So, it was Jon Willing to the rescue once again. He’s the Ottawa Sun‘s city hall reporter and still has handy dandy access to the online archive. A few search words later and boom, Big Willy had the story in hand…

 

IT’S ALL DOWNHILL FROM HERE
Nestled among rugged mountains in western Canada, Big 3 resorts offer spectacular skiing, snowboarding and scenery

Monday, March 21, 2005

BY HOLLY LAKE, OTTAWA SUN
BANFF, ALTA.
Section: Travel Page: T28

Everything is postcard — but real.

Those were the words of my guide as we sat about 1,300 feet up the side of Mount Norquay in Banff recently, strapping on snowboards and gazing out at some of the best scenery Mother Nature has to offer.

And it’s no exaggeration. Having spent a week atop her mountains, you realize there are no bad views to be had in the Rockies, only breath to be taken.

That’s to say nothing of the ski and snowboard conditions these huge rugged beauties offer.

While the area saw next to no snowfall throughout February, leaving many locals frustrated with the lack of fresh powder and praying for flakes, you really have to keep it in perspective. That’s easy enough to do when you spend most of the year on hills around Ottawa. Conditions deemed to be merely good in Banff and Lake Louise are great by eastern standards. The locals just don’t know how good they have it.

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Mount Norquay. Photo: SkiBig3

 

 

 

 

 

 

 

 

 

 

 

 

 

 

Just six minutes from Banff, Mount Norquay rises 1650 feet above the village. Widely considered the area’s best-kept secret, it’s the smallest of the Big 3 resorts between Banff and Lake Louise, but it’s not to be dismissed.

“We’re known for being steep,” says Cory Deith, a guide and snowboard instructor. “And we’re famous for our fast grooming.”

Ninety percent of the mountain is groomed every night and its half-pipe is cut every other night. Home hill of Thomas Grandi, the first Canadian man to win two World Cup giant slalom races, Norquay hosts many races throughout the season. Fast and steep pretty much sums it up. When there is fresh powder, many say Norquay is hard to beat.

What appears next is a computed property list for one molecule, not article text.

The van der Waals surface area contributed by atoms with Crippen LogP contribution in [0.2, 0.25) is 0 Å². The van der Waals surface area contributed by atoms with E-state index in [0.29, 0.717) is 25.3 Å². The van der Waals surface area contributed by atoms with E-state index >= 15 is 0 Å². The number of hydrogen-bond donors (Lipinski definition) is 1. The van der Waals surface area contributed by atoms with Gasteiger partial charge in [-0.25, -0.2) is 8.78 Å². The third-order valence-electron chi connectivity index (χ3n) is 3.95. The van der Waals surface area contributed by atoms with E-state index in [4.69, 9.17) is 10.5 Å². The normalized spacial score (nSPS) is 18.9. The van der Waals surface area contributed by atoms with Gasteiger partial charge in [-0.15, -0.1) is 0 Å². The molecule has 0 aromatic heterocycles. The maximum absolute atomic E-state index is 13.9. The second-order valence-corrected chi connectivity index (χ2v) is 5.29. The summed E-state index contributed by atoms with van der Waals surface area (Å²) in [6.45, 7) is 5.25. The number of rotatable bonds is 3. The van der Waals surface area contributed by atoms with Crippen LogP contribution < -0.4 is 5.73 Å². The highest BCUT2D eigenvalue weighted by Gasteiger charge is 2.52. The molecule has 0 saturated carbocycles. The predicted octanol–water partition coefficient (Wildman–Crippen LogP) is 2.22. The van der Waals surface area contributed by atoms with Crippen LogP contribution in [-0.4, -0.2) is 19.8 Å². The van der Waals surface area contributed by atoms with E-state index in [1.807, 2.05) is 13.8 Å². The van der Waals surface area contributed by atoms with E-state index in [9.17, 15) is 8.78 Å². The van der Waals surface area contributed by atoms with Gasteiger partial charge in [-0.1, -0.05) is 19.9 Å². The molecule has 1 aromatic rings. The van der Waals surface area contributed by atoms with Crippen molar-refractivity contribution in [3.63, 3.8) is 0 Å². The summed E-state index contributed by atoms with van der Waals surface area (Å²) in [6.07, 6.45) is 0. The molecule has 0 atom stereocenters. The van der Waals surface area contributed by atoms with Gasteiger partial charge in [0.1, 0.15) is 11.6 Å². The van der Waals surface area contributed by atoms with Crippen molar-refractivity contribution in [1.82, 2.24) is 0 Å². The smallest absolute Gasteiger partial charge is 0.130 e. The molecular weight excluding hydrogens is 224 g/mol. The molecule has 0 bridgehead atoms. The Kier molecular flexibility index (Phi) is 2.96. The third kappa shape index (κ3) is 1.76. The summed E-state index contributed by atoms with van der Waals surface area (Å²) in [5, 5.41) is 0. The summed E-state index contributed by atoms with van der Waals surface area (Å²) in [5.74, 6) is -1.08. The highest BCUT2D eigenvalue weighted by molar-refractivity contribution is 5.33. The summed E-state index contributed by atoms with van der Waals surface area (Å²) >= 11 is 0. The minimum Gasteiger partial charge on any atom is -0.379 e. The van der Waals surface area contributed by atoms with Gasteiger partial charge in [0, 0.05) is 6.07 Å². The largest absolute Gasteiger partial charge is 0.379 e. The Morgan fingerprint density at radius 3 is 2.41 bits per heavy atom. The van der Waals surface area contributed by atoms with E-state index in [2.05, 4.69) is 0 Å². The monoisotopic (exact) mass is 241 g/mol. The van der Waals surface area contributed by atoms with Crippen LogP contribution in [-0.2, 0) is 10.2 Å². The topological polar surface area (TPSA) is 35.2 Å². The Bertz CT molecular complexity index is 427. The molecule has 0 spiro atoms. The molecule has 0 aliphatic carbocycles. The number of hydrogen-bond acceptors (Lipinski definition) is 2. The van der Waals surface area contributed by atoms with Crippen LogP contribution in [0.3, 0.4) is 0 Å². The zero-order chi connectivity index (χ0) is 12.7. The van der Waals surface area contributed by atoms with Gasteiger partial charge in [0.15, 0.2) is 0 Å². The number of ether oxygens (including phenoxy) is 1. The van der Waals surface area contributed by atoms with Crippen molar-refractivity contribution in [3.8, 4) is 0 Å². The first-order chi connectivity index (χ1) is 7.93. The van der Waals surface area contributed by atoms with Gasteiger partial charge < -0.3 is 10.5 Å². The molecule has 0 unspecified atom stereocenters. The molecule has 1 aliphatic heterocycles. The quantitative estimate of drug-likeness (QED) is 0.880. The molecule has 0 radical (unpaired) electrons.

That’s not to say it isn’t for beginner and intermediate folk. As an intermediate boarder myself, I fared just fine — with the exception of one sliding, ass-burning incident on what was likely the steepest run I found myself on all week.

Small, intimate

That said, each run is distinct and it’s a mountain you can pretty much have all to yourself.  Small and intimate, the family-owned resort is the only one in the area to offer lift tickets by the hour, which leads to turnover throughout the day. Weekday or weekend, congestion is never a problem.

Nor is the weather, for the most part. Because of where Norquay is nestled, it’s protected from the nastiness and never has to shut down due to wind.

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Molehills no more…

However, it’s been a bizarre winter and the mountain did close for three days earlier this year after its winding access road turned into a skating rink. This season, temperatures have jumped from -30C to 8C in a matter of days.

“It’s definitely been a season of extremes. But we’re faring much better than the folks on the West Coast,” says marketing director Robert Cote, referring to resorts in B.C. where rain has washed away much of the snow on the lower parts of mountains. “We’ve actually fared very well though it all. That’s a testament to the area here. We’ll always have snow.”

And they’re confident it will be good snow, as the hill provides a one-hour money-back grooming guarantee, so great conditions are pretty much a given.

Canada’s best snow…

Just a little further along the Trans Canada Hwy., 15 minutes west of Banff, is Sunshine Village. It’s tucked away and for the most part can’t be seen from the parking lot, but once the resort’s eight-person gondola takes you to the village, you quickly realize this place is aptly named. Comprised of three mountains that circle around, its large sheets of white glisten in the sun. With so many wide, walls of snow, Sunshine Village is stunningly spectacular.